The core idea of lean manufacturing is the strive for an ongoing reduction of waste and streamlined processes (see article 8 types of waste). Continuous improvement or in japanese Kaizen describes this quest for excellence. Continuous improvement is generated either bottom up or top down.
In the top down approach, a certain process is analyzed using tools as “5 Why” to get to the core of a problem. By asking “Why?” five times in a row it is possible to derive at the root cause of a failure. This approach is often conducted by engineers and cross-functional units.
A exemplary analysis for the 5 Whys is shown below:
Most knowledge about a process usually comes from those executing the process, which is why operators are at the core of continuous improvement. By giving operators the opportunity to propose improvements, a never ending stream of improvement potential is generated. Proposals are usually handed in using pen and paper or mail and discussed in a working group. One method to evaluate such a proposal is the PDCA-cycle. Within this cycle a process improvement is planned, executed and checked in running operations. If it didn't deliver the desired results the process needs to undergo another cycle (see figure1).
With digital tools new ways of conducting continuous improvement become reality, boosting the ongoing improvement efforts within the organization.
Since operators in an agile manufacturing environment are equipped with mobile devices, handing in improvement proposals via digital tools becomes more easily and accessible. A customized improvement app allows submission of proposals supported by picture and/or a short video. Further feedback is gathered by commenting on existing proposals, open for everyone. Eventually, submitted proposals are evaluated by management on a regular basis and feedbacked with another application.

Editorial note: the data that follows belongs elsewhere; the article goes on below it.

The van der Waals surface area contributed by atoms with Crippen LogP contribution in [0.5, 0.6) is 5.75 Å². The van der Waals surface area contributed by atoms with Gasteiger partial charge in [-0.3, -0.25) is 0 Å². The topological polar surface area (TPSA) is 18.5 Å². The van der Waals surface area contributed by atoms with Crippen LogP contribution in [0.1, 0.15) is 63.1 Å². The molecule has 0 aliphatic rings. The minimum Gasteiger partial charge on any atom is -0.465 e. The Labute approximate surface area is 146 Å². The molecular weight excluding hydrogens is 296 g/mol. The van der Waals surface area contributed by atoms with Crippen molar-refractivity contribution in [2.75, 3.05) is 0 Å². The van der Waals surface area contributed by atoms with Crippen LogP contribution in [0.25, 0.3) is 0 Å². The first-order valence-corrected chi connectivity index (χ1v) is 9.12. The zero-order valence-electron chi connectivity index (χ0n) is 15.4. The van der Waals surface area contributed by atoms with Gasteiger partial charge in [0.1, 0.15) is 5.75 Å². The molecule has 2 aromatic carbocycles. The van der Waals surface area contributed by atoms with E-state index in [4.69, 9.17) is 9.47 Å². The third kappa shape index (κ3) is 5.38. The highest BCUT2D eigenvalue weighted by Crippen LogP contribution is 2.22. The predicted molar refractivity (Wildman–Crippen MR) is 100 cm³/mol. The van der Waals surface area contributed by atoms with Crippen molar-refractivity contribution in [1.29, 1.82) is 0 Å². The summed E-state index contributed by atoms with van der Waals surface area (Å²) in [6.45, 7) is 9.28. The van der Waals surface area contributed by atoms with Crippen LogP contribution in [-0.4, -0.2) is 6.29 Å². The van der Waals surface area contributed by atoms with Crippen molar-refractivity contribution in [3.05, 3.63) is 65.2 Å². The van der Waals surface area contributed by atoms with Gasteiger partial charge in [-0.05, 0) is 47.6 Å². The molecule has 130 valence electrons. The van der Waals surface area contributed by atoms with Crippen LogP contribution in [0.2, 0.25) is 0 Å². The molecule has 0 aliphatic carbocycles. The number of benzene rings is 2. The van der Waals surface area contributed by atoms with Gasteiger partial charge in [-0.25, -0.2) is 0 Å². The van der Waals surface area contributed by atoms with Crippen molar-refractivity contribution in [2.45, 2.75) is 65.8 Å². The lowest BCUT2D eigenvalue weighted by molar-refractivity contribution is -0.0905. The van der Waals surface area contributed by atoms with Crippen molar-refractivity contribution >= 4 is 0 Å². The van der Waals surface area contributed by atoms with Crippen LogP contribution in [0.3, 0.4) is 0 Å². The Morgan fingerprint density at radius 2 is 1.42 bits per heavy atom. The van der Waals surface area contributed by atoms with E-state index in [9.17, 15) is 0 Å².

Digital tools, such as a platform to customize apps enable teams to test proposals fast, since the costs for a first prototype are close to zero. In today’s world projects are often put on hold due to limited resources, for both employee capacity and budget availability. Due to significantly reduced costs and time consumption, such a platform can work as a booster for innovative approaches and improved processes using rapid adoption.
The simplicity of customizing multiple variations of the same proposal allows simultaneously testing to derive at an optimal solution. This A/B testing approach enables process engineers to benchmark process alternatives against each other and decide on the best one.
Knowledge about how to handle disruptions and failures is mostly only accessible to operators that directly work with a machine. By using digital tools to send error messages to the operator data is generated. At the same time, the operator documents the necessary steps to solve the issue. Based on the documented measures, the system is able to learn, which measure used to fix an issue in the past and give an appropriate recommendation. The recommendation is now made accessible to other operators across multiple shifts and sites, if issues with similar machines occur. By using such a system, you can create a global knowledge base that works across sites!
Several improvement proposals are often neglected, due to the high efforts for adjusting legacy systems. Digital tools that have the possibility to connect to any interface, can work with existing data and logic without interfering with existing structures. That way improvements can rapidly be rolled out and set to operational use without starting expensive software projects to adjust existing systems.
The Workerbase Connected Worker Platform enables your organization to become truly innovative by putting operators at the center of improvement. Usually, knowledge and experience about processes is only accessible to operators, thus putting the operators at the core of continuous improvement is key to success. The digital way of conducting continuous improvement is faster, easier and less bureaucratic, introducing a playful way to rapidly grow buy-in and acceptance of operators.